I returned to Brooklyn this week with a spring in my step from a great AMA Digital Marketing Day. I had the privilege of sharing the stage for the morning keynote with Belinda Waldock, an agile guru, and a stellar outgoing AMA chair, Jo Taylor, and I regaled attendees with an explanation of how we used agile at the Brooklyn Museum to develop our app, ASK. I spent the afternoon running two workshops with a total of about 60 fearless individuals who wanted to try their hand at agile planning. They did a fantastic job, and hopefully walked away feeling empowered to deploy some iterative thinking in their next project. I met some amazing people, was inspired by how other institutions are using agile thinking in their projects, and shared a glass (or two or three) of wine with the awesome members of the AMA staff and two of my fellows (shout out to Alison and Cat) at the after-party. All-in-all a great way to spend the day!


Selfie with Belinda Waldock (left) and Jo Taylor (centre)


For the workshops, I prepared five scenarios inspired by projects undertaken by DMA fellows that I felt encapsulate the trends we face in the cultural sector and that I’ve heard during my time with Digital Marketing Academy and Audience Diversity Academy.  Working in groups, participants planned an initial experiment to address their selected challenge: content, delivery method, audience, motivations, or resource allocation. Not surprisingly, the biggest struggle for many of the groups was clearing away the many ideas for solutions to the challenge and instead focusing on defining the challenge and then planning an experiment from there. This is, for me as well, the most challenging part of agile. So many of us are problem-solvers and idea-generators. You give us a challenge and we will rattle off half-a-dozen ideas for how to address it. That’s not quite what agile is about. It’s about eliminating the noise and tuning in to the single frequency, that single issue, and building from there. To that end, I provided the workshop participants with a “cheat sheet” for agile planning that encapsulates the thinking we used at the Brooklyn Museum. I share it below in the hopes that it will be useful for you too.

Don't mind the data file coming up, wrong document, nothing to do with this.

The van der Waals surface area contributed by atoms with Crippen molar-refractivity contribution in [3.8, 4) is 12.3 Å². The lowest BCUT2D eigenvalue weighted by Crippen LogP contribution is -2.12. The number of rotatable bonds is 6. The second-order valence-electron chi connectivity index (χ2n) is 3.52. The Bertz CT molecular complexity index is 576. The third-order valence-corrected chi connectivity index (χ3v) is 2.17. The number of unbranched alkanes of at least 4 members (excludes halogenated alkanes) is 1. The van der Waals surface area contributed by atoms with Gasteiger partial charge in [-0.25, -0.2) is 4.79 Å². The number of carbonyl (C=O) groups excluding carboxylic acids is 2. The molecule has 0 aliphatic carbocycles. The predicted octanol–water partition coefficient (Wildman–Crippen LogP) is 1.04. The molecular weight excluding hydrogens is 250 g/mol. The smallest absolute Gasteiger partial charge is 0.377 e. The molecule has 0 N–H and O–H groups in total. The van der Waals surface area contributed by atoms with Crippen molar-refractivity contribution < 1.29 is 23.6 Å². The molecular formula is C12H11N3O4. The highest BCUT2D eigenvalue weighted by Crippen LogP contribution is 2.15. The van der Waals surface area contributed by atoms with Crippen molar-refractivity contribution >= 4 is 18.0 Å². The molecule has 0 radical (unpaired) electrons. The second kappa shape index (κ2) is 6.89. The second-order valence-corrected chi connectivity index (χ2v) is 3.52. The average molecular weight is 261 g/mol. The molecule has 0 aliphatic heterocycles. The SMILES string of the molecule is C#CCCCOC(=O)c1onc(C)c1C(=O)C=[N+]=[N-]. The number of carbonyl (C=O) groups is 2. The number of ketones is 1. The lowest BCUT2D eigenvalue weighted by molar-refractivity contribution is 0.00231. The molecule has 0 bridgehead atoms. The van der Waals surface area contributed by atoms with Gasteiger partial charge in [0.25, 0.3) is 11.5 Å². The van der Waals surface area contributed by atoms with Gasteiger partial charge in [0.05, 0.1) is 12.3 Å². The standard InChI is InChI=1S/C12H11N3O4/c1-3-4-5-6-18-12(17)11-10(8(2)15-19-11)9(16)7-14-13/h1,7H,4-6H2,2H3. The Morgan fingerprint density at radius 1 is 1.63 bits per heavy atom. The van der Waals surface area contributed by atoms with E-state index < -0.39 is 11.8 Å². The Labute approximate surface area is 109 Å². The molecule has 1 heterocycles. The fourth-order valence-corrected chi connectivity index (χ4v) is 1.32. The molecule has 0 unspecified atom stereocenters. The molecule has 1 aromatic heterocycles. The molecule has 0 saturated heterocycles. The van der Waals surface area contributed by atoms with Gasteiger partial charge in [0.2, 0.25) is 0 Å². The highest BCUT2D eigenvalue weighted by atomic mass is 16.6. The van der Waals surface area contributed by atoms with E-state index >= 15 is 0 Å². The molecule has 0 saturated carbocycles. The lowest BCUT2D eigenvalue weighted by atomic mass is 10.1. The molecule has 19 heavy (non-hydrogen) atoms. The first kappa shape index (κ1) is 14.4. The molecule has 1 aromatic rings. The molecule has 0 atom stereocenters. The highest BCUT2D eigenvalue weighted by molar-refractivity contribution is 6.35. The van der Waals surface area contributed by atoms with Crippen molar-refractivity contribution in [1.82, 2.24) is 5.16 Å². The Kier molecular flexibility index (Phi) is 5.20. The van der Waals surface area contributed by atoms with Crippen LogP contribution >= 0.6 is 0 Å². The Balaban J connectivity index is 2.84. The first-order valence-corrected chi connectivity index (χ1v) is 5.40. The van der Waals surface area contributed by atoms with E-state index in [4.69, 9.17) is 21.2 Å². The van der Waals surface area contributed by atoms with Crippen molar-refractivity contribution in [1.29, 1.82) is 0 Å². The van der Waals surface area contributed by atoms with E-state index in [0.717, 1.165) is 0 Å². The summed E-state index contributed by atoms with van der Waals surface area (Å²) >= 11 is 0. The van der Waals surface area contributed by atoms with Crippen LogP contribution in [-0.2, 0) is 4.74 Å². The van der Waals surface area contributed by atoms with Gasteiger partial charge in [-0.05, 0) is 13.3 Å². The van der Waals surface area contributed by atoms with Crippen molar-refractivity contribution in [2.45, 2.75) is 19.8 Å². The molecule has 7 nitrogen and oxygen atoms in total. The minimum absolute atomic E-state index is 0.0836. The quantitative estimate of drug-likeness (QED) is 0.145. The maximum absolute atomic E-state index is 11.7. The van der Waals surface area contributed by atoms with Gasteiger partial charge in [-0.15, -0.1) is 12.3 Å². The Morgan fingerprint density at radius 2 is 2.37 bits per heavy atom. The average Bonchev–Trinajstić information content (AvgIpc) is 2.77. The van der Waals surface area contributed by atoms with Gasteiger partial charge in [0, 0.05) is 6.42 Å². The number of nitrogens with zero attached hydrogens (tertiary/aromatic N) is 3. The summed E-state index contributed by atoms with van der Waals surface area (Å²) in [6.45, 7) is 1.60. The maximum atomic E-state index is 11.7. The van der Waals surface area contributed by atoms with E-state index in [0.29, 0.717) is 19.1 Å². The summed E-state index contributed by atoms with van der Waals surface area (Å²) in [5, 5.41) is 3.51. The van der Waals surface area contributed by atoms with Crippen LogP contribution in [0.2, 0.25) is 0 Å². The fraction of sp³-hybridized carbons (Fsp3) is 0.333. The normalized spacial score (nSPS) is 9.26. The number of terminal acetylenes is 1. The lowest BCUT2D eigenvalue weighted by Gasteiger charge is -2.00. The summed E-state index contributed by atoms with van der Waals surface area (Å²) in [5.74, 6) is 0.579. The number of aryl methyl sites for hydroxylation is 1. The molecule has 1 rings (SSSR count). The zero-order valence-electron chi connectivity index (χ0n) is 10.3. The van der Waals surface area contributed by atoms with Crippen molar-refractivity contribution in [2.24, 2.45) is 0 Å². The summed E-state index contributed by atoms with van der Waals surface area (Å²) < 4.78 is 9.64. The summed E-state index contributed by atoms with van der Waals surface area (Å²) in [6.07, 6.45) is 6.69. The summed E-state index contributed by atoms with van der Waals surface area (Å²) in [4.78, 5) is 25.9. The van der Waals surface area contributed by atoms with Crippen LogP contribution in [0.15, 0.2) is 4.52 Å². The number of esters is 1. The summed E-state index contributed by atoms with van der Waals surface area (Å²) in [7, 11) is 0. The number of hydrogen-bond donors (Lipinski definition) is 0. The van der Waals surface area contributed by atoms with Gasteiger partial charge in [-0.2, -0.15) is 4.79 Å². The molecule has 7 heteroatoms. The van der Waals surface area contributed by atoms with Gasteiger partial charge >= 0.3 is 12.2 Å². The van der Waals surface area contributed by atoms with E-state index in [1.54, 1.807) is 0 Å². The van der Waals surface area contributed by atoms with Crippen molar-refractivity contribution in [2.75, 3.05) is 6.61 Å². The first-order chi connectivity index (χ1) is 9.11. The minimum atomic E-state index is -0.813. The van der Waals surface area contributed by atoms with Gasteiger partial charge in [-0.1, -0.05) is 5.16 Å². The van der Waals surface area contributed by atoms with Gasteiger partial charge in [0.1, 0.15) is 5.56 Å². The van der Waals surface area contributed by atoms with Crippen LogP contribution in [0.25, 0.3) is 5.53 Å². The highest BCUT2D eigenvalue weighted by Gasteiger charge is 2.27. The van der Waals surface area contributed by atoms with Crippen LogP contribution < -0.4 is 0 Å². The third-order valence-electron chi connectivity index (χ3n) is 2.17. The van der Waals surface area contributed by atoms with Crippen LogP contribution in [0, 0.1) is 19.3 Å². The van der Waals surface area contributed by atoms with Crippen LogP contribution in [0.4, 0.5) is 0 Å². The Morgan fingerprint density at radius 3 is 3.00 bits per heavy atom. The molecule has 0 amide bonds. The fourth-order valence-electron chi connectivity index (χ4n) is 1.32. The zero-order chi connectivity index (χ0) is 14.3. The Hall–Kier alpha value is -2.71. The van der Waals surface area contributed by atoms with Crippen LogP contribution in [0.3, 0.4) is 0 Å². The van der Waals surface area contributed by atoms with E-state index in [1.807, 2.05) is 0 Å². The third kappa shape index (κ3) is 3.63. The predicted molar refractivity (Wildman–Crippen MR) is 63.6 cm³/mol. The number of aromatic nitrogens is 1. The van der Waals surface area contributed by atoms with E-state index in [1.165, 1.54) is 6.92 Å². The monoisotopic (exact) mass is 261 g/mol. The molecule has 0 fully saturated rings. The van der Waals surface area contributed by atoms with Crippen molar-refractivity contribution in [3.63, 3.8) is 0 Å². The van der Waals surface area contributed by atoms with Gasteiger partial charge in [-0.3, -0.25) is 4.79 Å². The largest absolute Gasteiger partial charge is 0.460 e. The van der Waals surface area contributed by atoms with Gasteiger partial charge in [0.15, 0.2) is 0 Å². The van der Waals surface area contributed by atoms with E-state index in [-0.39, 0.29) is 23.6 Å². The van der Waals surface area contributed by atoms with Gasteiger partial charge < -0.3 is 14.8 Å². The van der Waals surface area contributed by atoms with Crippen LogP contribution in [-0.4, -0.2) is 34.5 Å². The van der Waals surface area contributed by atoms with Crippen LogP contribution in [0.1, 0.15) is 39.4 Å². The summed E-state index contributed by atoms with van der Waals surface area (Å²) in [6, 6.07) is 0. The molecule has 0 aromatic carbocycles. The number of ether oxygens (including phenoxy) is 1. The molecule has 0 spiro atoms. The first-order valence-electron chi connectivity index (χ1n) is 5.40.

Agile Planning Tips & Tricks

Don’t be intimidated by agile planning. Like any process, breaking it down into steps will help as you learn how to adapt this approach to your next project.

Going through the process of thoughtfully building out your experiment can be very useful for shaping your thinking. Ideally this can be done in a small working group (no more than 5 people) comprised of those who will participate in running the experiment and/or are stakeholders in the results. If there are individuals that “must” be included, consider a small working group to plan the experiment and a small advisory group to act as a sounding board and help finalize the details. The most important questions to answer while planning any experiment are: How are you defining success? How will you measure it? A good experiment has a clear definition of success and a measureable outcome, at least in part.

To build your experiment, address the questions below starting with the first one. The others can be addressed in no particular order over the course of the planning session. Writing your responses on index cards or post-it notes can be useful here as a reminder to keep it scrappy.

  1. What are you trying to determine? Answer this in a single sentence or pose single question. Keep it focused. The answer goes on a card by itself.